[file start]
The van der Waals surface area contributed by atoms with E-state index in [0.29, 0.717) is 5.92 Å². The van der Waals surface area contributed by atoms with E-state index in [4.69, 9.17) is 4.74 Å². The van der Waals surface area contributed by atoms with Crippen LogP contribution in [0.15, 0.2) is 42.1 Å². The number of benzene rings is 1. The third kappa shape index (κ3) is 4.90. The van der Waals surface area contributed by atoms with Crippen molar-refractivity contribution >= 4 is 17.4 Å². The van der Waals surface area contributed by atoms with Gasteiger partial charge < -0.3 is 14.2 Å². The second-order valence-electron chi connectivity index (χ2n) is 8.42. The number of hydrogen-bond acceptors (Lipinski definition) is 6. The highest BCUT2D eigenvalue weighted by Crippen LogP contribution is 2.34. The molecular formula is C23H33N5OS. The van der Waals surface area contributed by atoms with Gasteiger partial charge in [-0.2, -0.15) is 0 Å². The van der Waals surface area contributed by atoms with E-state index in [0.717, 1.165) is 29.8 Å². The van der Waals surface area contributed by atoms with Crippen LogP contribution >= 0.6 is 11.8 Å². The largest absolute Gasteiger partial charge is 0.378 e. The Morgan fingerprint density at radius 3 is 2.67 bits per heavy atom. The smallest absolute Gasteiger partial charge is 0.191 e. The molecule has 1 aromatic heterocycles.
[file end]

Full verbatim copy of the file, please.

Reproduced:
The van der Waals surface area contributed by atoms with E-state index in [0.29, 0.717) is 5.92 Å². The van der Waals surface area contributed by atoms with E-state index in [4.69, 9.17) is 4.74 Å². The van der Waals surface area contributed by atoms with Crippen LogP contribution in [0.15, 0.2) is 42.1 Å². The number of benzene rings is 1. The third kappa shape index (κ3) is 4.90. The van der Waals surface area contributed by atoms with Crippen molar-refractivity contribution >= 4 is 17.4 Å². The van der Waals surface area contributed by atoms with Gasteiger partial charge < -0.3 is 14.2 Å². The second-order valence-electron chi connectivity index (χ2n) is 8.42. The number of hydrogen-bond acceptors (Lipinski definition) is 6. The highest BCUT2D eigenvalue weighted by Crippen LogP contribution is 2.34. The molecular formula is C23H33N5OS. The van der Waals surface area contributed by atoms with Gasteiger partial charge in [-0.2, -0.15) is 0 Å². The van der Waals surface area contributed by atoms with E-state index in [0.717, 1.165) is 29.8 Å². The van der Waals surface area contributed by atoms with Crippen LogP contribution >= 0.6 is 11.8 Å². The largest absolute Gasteiger partial charge is 0.378 e. The Morgan fingerprint density at radius 3 is 2.67 bits per heavy atom. The smallest absolute Gasteiger partial charge is 0.191 e. The molecule has 1 aromatic heterocycles.